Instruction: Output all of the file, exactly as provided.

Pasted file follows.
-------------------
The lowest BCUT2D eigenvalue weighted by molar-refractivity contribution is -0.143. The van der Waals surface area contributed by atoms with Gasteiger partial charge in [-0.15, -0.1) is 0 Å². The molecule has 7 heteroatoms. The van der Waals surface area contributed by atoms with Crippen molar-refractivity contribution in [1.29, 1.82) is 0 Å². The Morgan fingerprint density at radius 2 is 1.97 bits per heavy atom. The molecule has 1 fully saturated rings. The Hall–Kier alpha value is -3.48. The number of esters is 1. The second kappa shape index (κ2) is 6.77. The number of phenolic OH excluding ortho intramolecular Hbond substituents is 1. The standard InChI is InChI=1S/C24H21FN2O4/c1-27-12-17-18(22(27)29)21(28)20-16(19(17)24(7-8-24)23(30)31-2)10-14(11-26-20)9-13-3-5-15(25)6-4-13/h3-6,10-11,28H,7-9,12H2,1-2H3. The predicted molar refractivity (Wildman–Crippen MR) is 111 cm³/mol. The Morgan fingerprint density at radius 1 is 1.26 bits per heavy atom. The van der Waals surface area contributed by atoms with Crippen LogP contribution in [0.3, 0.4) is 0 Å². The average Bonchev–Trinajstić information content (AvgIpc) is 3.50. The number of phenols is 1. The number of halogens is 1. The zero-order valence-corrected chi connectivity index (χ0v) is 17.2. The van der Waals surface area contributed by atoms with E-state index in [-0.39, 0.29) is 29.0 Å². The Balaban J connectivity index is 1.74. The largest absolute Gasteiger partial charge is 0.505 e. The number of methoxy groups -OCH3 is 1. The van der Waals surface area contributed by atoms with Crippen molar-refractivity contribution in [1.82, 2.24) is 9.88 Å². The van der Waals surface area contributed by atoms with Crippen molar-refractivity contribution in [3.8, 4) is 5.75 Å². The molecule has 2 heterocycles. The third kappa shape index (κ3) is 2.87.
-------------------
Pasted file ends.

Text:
The lowest BCUT2D eigenvalue weighted by molar-refractivity contribution is -0.143. The van der Waals surface area contributed by atoms with Gasteiger partial charge in [-0.15, -0.1) is 0 Å². The molecule has 7 heteroatoms. The van der Waals surface area contributed by atoms with Crippen molar-refractivity contribution in [1.29, 1.82) is 0 Å². The Morgan fingerprint density at radius 2 is 1.97 bits per heavy atom. The molecule has 1 fully saturated rings. The Hall–Kier alpha value is -3.48. The number of esters is 1. The second kappa shape index (κ2) is 6.77. The number of phenolic OH excluding ortho intramolecular Hbond substituents is 1. The standard InChI is InChI=1S/C24H21FN2O4/c1-27-12-17-18(22(27)29)21(28)20-16(19(17)24(7-8-24)23(30)31-2)10-14(11-26-20)9-13-3-5-15(25)6-4-13/h3-6,10-11,28H,7-9,12H2,1-2H3. The predicted molar refractivity (Wildman–Crippen MR) is 111 cm³/mol. The Morgan fingerprint density at radius 1 is 1.26 bits per heavy atom. The van der Waals surface area contributed by atoms with Crippen LogP contribution in [0.3, 0.4) is 0 Å². The average Bonchev–Trinajstić information content (AvgIpc) is 3.50. The number of phenols is 1. The number of halogens is 1. The zero-order valence-corrected chi connectivity index (χ0v) is 17.2. The van der Waals surface area contributed by atoms with E-state index in [-0.39, 0.29) is 29.0 Å². The Balaban J connectivity index is 1.74. The largest absolute Gasteiger partial charge is 0.505 e. The number of methoxy groups -OCH3 is 1. The van der Waals surface area contributed by atoms with Crippen molar-refractivity contribution in [1.82, 2.24) is 9.88 Å². The van der Waals surface area contributed by atoms with Crippen molar-refractivity contribution in [3.8, 4) is 5.75 Å². The molecule has 2 heterocycles. The third kappa shape index (κ3) is 2.87.